American To Be Freed By Ethiopia Faces Hurdle
Friday, April 13, 2007
ADDIS ABABA, Ethiopia, April 12 -- A U.S. citizen arrested in Somalia and held without charge in a secret Ethiopian prison was set to be released and flown back to the United States as early as Friday. But State Department officials booking his flight discovered that his name had been placed on a no-fly list at the request of the FBI and that no airline would take him, U.S. officials said.
The FBI has no plans to charge Amir Meshal, 24, and did not inform the State Department that his name had been placed on the list, said the officials, speaking on condition of anonymity because the issue remains unresolved.
"Clearly, there had been a hitch," said an official involved in efforts to return Meshal to his family in Tinton Falls, N.J.
Representatives from the departments of State and Justice and the FBI met Thursday to figure out why Meshal's name was on the list and how to remove it so he could go home. The Department of Homeland Security's no-fly list contains the names of thousands of people deemed security risks.
Meshal was among dozens of people who headed toward the Kenyan border in January after an Ethiopian military campaign that ousted a Islamic movement in Somalia.
Meshal and several others were arrested by the Kenyan military, then held by Kenyan, Somali and finally Ethiopian authorities, during which time he was questioned by FBI officials without an attorney or U.S. consular official present, officials have said. It is unclear why Meshal was in Somalia.
Ethiopia has been holding without charge at least 41 people seized in Somalia.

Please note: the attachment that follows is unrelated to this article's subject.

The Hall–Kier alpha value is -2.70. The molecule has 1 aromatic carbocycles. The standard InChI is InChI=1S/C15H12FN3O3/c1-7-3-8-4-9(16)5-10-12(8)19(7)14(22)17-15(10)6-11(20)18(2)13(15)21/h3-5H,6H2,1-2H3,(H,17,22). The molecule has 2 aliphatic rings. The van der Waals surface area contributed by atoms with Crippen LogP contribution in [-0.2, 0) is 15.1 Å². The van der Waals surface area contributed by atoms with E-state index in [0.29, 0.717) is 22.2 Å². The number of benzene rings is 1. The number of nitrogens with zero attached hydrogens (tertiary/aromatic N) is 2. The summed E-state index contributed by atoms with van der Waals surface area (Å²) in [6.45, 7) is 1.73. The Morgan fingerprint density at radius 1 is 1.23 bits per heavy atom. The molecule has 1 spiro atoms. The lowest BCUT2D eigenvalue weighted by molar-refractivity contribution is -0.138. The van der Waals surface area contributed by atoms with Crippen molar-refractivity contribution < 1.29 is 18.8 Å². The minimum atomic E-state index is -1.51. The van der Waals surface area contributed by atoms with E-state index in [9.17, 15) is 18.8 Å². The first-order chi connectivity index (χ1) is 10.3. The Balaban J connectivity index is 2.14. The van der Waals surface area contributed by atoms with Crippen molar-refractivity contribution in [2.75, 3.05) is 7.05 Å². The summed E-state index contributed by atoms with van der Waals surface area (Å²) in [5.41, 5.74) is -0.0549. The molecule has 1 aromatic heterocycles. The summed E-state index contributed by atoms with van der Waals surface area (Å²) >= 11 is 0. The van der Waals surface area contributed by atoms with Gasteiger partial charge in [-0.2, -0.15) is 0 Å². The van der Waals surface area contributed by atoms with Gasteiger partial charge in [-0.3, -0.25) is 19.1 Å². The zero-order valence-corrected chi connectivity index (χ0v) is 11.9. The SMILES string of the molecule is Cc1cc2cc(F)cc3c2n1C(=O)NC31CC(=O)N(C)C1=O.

The United States and Ethiopia have accused some of Somalia's Islamic leaders of having ties to terrorism, which the leaders have denied.
The FBI has carried out interrogations of dozens of the detainees in Ethiopia's secret prison.
FBI Special Agent Richard Kolko confirmed that there were no charges against Meshal, and State Department officials said the FBI told them that no charges were pending.
"The FBI interviewed Meshal in Kenya, didn't come up with any reasons to charge him and, as far as I know, they haven't thought of anything new that he could be charged with here," one of the officials said.
Meshal's attorney, Jonathan Hafetz of the Brennan Center for Justice at New York University, called the case "another step in this continuing travesty where the rights of an American citizen are being trampled on."
Meshal still was scheduled to go before a military tribunal here Saturday, but his case could be heard Friday. His mother, Fifi Meshal, said by telephone that the family had not received word on whether or when he would be coming home.
Linzer reported from New York.